Mercedes-Benz-Blog TRIVIA: Five cylinders – new vanguard in diesel engine design
OFFICIAL PRESS RELEASE
Stuttgart, Germany, Jun 02, 2004
- Mercedes-Benz 240 D 3.0: First five-cylinder diesel-engined passenger car from large-scale production
- High performance, smooth running and economic efficiency
- Preparing the ground for the diesel's present-day success
In July 1974, there was no denying the pioneering role of Mercedes-Benz: the company presented the world's first passenger car from large-scale production with a five-cylinder diesel engine (OM 617), model 240 D 3.0. The proven W 115 series, popularly known as the Stroke Eight, was now available with a three-liter engine which developed 80 hp (59 kW) at 4000/min and a torque of 17.5 mkg at 2400/min. The 240 D 3.0 was thus the most dynamic and fastest diesel-engined car in the world. Between October 1974 and November 1976, a total of 53,690 units were built, and the initial price was DM 18,815.
Back in 1974, five-cylinder diesel engines were nothing new – they were used in trucks and stationary applications. Their introduction in passenger cars, however, hit the headlines. With this engine, Mercedes-Benz reacted to the performance limit reached with four-cylinder passenger car engines: restricted space conditions in the engine compartment did not allow any more horsepower to be squeezed out of the maximum displacement. A six-cylinder (tested by Mercedes-Benz) would have been too long, too heavy and too expensive, and five cylinders appeared to be the best compromise. And so, the engineers developed the OM 617 five-cylinder in-line engine on the basis of the tried-and-tested 2.4 liter unit.
The proven features of the 2.4 liter engine were retained, but the five-cylinder was given a new Bosch injection pump which was connected to the engine's oil circuit by means of oil ducts and was therefore maintenance-free. A mechanical governor replaced the pneumatic governor customarily used in the smaller diesel models. This enhanced ride comfort: in the 240 D 3.0 with manual transmission, load changes were hardly noticeable, and with automatic transmission, gear-changes in the part-load range were much smoother.
A pneumatic instead of the 2.4 liter engine's mechanical shut-off unit was used, meaning that the new engine could be switched off by means of the ignition key. The engine of the 240 D 3.0 was also started by turning the ignition key and not, as before, by pulling a lever – another comfort-enhancing development. What was an all-out novelty at the time is a matter of course in present-day diesel-engined cars: turning the ignition key into drive position initiates the pre-glowing process, and a control light in the instrument cluster comes on. Once this goes out again, the engine can be switched on by means of the key.
The new engine accelerated the car from standstill to 100 km/h in 19.9 seconds and gave it a top speed of 148 km/h (with automatic transmission: 20.8 seconds / 143 km/h). At the time of its launch, the 240 D 3.0 was thus the diesel passenger car with the world's most dynamic acceleration and highest speed. A press release prophesied that "its refinement, smooth-running characteristics and economic efficiency (10.8 liters of diesel on 100 kilometers) will attract a new, large group of customers to the latest Mercedes diesel." As a consequence, the car prepared the ground for the success the diesel engine enjoys today. And here's another prophetic comment from the press release: "Driving diesel-engined cars has become even more attractive with the 240 D 3.0."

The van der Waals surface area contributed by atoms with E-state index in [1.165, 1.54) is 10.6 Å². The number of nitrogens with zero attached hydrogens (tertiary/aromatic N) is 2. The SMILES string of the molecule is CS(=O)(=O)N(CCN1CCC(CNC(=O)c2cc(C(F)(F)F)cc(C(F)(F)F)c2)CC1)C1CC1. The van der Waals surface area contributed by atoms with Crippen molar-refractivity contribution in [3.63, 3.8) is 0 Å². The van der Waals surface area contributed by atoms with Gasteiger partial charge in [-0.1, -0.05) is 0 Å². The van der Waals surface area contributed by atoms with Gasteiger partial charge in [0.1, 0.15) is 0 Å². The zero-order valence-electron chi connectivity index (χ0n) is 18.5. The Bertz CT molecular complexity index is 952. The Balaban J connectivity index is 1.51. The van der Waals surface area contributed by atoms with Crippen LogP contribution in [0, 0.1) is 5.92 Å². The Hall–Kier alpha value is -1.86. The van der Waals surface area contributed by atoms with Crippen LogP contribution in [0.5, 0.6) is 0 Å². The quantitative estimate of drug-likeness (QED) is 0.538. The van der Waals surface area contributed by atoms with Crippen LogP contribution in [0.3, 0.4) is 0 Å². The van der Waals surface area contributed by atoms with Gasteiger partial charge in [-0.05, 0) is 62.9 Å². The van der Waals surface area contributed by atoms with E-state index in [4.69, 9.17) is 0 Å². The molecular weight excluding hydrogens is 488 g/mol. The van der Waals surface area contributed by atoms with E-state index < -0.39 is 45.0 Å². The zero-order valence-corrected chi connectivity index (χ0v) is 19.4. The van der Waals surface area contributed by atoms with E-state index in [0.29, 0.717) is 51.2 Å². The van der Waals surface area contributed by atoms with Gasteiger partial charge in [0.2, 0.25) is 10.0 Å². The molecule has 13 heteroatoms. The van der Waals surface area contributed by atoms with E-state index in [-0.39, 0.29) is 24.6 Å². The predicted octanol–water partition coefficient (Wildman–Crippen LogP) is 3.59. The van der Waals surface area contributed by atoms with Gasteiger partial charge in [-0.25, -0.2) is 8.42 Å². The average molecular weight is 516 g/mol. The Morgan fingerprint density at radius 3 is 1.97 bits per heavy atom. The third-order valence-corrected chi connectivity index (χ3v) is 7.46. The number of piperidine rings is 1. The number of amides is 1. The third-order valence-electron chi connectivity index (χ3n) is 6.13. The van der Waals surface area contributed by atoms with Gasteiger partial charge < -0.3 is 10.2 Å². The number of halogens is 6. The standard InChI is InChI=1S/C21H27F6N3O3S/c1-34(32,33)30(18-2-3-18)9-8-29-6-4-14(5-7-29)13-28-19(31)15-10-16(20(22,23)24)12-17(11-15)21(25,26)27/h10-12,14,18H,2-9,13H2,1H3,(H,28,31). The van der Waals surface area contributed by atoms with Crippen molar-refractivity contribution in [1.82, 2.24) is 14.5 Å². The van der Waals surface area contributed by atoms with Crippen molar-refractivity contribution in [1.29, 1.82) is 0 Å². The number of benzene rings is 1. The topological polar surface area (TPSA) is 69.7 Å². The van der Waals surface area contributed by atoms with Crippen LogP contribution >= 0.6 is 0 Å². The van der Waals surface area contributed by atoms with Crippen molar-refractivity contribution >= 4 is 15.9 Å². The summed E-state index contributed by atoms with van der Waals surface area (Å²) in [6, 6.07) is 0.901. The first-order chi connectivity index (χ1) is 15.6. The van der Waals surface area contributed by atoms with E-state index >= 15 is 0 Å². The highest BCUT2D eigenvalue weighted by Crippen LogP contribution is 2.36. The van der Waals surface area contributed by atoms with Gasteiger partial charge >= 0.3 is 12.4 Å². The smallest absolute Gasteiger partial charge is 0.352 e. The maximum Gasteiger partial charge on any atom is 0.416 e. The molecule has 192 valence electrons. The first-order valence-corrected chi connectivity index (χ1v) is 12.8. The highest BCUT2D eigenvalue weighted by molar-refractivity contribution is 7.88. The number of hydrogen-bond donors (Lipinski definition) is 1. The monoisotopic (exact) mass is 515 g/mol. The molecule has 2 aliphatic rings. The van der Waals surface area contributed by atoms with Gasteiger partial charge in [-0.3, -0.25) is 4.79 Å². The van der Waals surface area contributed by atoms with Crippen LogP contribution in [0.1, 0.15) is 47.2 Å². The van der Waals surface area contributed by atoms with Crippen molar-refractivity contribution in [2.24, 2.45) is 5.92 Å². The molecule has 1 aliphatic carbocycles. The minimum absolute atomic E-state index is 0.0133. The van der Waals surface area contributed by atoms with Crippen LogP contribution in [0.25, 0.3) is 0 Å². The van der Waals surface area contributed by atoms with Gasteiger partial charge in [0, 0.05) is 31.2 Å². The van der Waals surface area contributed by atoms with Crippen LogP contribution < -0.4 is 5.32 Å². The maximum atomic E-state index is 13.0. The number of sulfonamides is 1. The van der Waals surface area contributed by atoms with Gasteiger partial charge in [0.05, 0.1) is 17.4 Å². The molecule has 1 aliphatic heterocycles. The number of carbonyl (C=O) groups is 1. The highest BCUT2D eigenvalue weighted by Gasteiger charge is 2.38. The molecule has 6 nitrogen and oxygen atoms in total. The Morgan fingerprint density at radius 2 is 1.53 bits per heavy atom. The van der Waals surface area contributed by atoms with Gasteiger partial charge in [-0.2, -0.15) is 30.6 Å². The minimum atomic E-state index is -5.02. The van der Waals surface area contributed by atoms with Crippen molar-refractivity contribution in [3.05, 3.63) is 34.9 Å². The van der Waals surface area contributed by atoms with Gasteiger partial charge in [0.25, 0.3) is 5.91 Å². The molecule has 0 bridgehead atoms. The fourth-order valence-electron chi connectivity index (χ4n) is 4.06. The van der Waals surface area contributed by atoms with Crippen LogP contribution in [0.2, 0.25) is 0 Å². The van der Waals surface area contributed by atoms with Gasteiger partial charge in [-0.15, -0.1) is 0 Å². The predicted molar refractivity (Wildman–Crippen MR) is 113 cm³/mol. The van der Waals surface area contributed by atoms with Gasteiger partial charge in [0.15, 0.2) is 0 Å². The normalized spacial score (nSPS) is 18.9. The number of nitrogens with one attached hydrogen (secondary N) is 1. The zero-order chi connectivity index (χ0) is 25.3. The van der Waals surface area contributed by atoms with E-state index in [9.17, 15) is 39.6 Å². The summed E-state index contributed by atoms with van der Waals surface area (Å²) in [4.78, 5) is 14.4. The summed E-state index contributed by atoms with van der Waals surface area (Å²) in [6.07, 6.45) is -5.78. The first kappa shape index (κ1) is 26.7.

Mercedes-Benz used the five-cylinder diesel in other vehicles as well, for instance in light vans and, from 1978, in the 300 SD S-Class (W 116 series) for export to America; in that car, the engine with exhaust gas turbocharger developed 111 hp (82 kW) at 4200/min.
The C 111-IID experimental car caused a sensation. For testing the high-performance diesel engine, it was equipped with turbocharger and intercooler and developed 190 hp in this sports car. On the test track in Nardo/Italy, the C 111-IID put in a convincing performance by reaching spectacular speeds in June 1976. Four drivers established a total of 16 world records in 60 hours – 13 of these applied to diesel-engined vehicles and three to motor vehicles in general, irrespective of the type of engine. The average speed in this dynamic test was 252 km/h – and Mercedes-Benz proved that the diesel also has sprinter qualities.
The 240 D 3.0 as assessed by the media
After testing the car, "Auto Zeitung" wrote: "In everyday operation, the additional output makes itself felt highly agreeably ... In a nutshell: the 240 D 3.0 is the first diesel-engined car which is capable of holding its own in high-speed traffic without obstructing others."
"Auto Motor und Sport": "The most obvious improvement of the new engine lies in its performance, of course. Despite the longer ratio, the extra 15 hp compared to the 240 D give the 3.0 a dynamism which will also appeal to drivers who are not exactly diesel fans."
"Süddeutsche Zeitung": "We have come to the conclusion that the five-cylinder solution leaves virtually nothing to be desired. Its smooth running characteristics are quite comparable to those of six-cylinder machines. … The long period of testing – the engines have been tested by Daimler-Benz since 1972 – ensures that this is a fully matured design so that the buyer does not need to fear to be faced with any teething troubles."
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